This theme is explored in issue six of Kurt Busiek’s Astro City. Astro City is a series centered in the fictional metropolis of the same name, populated by many colorful costumed heroes. However, instead of concentrating on larger than life superpowered beings, Busiek often focuses instead on the lives of everyday people, in this case a man by the name of Thatcher Jerome.
Rarely is there anything as simple as black and white villainy. As I have touched upon previously, the relationships between heroes and villains are complex, filled with nuances of motivation. What starts out as a noble quest can turn destructive, as well as vice versa. “The road to hell is paved with good intentions,” as goes a saying which was repeatedly on my mind while reading Unity #1.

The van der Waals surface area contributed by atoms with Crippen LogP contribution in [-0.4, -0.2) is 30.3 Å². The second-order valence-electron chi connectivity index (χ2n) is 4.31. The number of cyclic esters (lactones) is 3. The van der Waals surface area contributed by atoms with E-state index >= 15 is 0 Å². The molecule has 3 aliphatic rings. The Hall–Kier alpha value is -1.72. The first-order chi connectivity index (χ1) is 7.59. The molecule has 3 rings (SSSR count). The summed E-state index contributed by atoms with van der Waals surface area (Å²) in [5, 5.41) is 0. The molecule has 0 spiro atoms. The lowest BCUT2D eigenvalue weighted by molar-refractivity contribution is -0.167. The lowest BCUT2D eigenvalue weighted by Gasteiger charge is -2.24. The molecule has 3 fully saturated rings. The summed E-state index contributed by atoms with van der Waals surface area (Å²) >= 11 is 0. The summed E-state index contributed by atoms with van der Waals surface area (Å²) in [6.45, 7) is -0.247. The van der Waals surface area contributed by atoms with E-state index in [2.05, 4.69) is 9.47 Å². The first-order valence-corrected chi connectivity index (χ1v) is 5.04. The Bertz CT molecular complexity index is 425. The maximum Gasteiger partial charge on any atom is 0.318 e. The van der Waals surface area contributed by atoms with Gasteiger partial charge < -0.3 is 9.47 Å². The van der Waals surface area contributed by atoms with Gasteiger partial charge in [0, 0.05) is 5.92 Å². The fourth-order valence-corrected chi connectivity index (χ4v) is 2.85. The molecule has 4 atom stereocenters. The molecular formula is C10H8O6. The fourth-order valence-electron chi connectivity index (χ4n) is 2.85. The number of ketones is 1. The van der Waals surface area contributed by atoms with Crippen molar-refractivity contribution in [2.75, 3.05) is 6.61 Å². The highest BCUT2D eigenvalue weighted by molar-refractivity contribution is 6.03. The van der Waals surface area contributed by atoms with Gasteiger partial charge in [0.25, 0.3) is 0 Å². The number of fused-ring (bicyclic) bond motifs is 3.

This new Valiant series is the result of plotlines reaching back nearly a year, if not longer. Aric of Dacia, Fifth-Century Visigoth warrior, wields an alien armor of immense power. Originally taken captive by The Vine, an alien race who harvests captive labor from various worlds, he freed himself through bonding with this alien artifact. Traveling to the home world of The Vine, Aric liberated what remained of his people, and piloted them back to Earth. Upon arrival, he declares himself the rightful heir to his uncle’s throne and proclaims a new kingdom of Dacia.
“Tom will mean Tommy, and Tommy will mean Tom. The real world will point to the fiction, the fiction back to the reality, and so on, like particles circling in a super-collider until they impact each other and something new is born.”